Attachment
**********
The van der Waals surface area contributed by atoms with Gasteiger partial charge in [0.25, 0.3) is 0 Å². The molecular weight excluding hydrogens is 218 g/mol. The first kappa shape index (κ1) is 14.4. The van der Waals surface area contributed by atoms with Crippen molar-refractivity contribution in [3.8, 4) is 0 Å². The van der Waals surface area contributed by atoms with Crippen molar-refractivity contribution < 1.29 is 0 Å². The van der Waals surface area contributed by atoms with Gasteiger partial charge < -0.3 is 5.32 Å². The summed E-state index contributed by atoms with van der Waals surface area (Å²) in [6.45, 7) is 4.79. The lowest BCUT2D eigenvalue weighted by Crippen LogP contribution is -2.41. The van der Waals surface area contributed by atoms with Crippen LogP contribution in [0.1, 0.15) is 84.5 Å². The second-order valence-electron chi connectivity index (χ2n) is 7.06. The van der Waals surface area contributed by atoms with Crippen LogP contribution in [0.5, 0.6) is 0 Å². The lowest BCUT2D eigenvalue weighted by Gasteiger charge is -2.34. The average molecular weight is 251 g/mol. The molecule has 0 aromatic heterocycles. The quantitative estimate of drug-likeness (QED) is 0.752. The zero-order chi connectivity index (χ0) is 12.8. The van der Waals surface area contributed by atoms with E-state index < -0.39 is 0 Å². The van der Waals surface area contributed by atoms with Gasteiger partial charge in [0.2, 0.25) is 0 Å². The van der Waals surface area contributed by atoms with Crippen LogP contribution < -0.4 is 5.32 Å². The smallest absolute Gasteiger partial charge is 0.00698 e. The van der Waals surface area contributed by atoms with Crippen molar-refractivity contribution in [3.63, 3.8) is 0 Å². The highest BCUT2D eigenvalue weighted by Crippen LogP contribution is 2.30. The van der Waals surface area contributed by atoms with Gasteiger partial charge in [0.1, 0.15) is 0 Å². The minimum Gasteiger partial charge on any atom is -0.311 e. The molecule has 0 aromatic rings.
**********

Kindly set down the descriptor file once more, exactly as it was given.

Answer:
The van der Waals surface area contributed by atoms with Gasteiger partial charge in [0.25, 0.3) is 0 Å². The molecular weight excluding hydrogens is 218 g/mol. The first kappa shape index (κ1) is 14.4. The van der Waals surface area contributed by atoms with Crippen molar-refractivity contribution in [3.8, 4) is 0 Å². The van der Waals surface area contributed by atoms with Crippen molar-refractivity contribution < 1.29 is 0 Å². The van der Waals surface area contributed by atoms with Gasteiger partial charge < -0.3 is 5.32 Å². The summed E-state index contributed by atoms with van der Waals surface area (Å²) in [6.45, 7) is 4.79. The lowest BCUT2D eigenvalue weighted by Crippen LogP contribution is -2.41. The van der Waals surface area contributed by atoms with Crippen LogP contribution in [0.1, 0.15) is 84.5 Å². The second-order valence-electron chi connectivity index (χ2n) is 7.06. The van der Waals surface area contributed by atoms with Crippen LogP contribution in [0.5, 0.6) is 0 Å². The lowest BCUT2D eigenvalue weighted by Gasteiger charge is -2.34. The average molecular weight is 251 g/mol. The molecule has 0 aromatic heterocycles. The quantitative estimate of drug-likeness (QED) is 0.752. The zero-order chi connectivity index (χ0) is 12.8. The van der Waals surface area contributed by atoms with E-state index < -0.39 is 0 Å². The van der Waals surface area contributed by atoms with Gasteiger partial charge in [0.2, 0.25) is 0 Å². The van der Waals surface area contributed by atoms with Crippen LogP contribution < -0.4 is 5.32 Å². The smallest absolute Gasteiger partial charge is 0.00698 e. The van der Waals surface area contributed by atoms with Crippen molar-refractivity contribution in [3.63, 3.8) is 0 Å². The highest BCUT2D eigenvalue weighted by Crippen LogP contribution is 2.30. The van der Waals surface area contributed by atoms with Gasteiger partial charge in [0.1, 0.15) is 0 Å². The minimum Gasteiger partial charge on any atom is -0.311 e. The molecule has 0 aromatic rings.